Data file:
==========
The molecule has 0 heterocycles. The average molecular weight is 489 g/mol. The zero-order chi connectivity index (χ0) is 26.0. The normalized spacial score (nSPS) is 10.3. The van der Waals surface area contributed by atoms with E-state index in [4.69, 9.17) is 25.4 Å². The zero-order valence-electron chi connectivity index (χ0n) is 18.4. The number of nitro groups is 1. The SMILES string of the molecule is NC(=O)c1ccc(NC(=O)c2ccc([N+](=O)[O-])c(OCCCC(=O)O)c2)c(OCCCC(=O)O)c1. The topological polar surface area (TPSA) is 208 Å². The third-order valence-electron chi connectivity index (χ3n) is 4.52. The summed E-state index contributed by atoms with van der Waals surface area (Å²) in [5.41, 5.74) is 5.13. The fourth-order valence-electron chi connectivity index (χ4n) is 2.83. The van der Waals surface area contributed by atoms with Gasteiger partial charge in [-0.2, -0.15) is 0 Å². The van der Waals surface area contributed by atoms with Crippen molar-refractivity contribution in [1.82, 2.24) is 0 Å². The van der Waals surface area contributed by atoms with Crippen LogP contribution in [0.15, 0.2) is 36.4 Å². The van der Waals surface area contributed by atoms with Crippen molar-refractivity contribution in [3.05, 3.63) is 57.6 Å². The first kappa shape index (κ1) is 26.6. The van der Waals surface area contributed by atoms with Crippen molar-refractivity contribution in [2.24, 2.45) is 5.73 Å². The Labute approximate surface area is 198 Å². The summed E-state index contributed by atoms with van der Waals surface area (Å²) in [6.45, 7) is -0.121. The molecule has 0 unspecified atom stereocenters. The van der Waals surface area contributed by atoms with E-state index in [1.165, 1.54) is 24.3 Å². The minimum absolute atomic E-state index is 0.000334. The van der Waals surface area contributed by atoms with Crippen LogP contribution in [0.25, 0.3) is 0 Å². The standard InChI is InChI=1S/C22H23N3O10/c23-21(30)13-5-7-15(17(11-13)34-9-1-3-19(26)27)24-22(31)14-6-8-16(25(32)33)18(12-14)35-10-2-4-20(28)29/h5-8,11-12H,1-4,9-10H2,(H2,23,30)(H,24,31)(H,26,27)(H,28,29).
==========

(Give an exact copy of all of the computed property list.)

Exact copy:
The molecule has 0 heterocycles. The average molecular weight is 489 g/mol. The zero-order chi connectivity index (χ0) is 26.0. The normalized spacial score (nSPS) is 10.3. The van der Waals surface area contributed by atoms with E-state index in [4.69, 9.17) is 25.4 Å². The zero-order valence-electron chi connectivity index (χ0n) is 18.4. The number of nitro groups is 1. The SMILES string of the molecule is NC(=O)c1ccc(NC(=O)c2ccc([N+](=O)[O-])c(OCCCC(=O)O)c2)c(OCCCC(=O)O)c1. The topological polar surface area (TPSA) is 208 Å². The third-order valence-electron chi connectivity index (χ3n) is 4.52. The summed E-state index contributed by atoms with van der Waals surface area (Å²) in [5.41, 5.74) is 5.13. The fourth-order valence-electron chi connectivity index (χ4n) is 2.83. The van der Waals surface area contributed by atoms with Gasteiger partial charge in [-0.2, -0.15) is 0 Å². The van der Waals surface area contributed by atoms with Crippen molar-refractivity contribution in [1.82, 2.24) is 0 Å². The van der Waals surface area contributed by atoms with Crippen LogP contribution in [0.15, 0.2) is 36.4 Å². The van der Waals surface area contributed by atoms with Crippen molar-refractivity contribution in [3.05, 3.63) is 57.6 Å². The first kappa shape index (κ1) is 26.6. The van der Waals surface area contributed by atoms with Crippen molar-refractivity contribution in [2.24, 2.45) is 5.73 Å². The Labute approximate surface area is 198 Å². The summed E-state index contributed by atoms with van der Waals surface area (Å²) in [6.45, 7) is -0.121. The molecule has 0 unspecified atom stereocenters. The van der Waals surface area contributed by atoms with E-state index in [1.165, 1.54) is 24.3 Å². The minimum absolute atomic E-state index is 0.000334. The van der Waals surface area contributed by atoms with Crippen LogP contribution in [0.25, 0.3) is 0 Å². The standard InChI is InChI=1S/C22H23N3O10/c23-21(30)13-5-7-15(17(11-13)34-9-1-3-19(26)27)24-22(31)14-6-8-16(25(32)33)18(12-14)35-10-2-4-20(28)29/h5-8,11-12H,1-4,9-10H2,(H2,23,30)(H,24,31)(H,26,27)(H,28,29).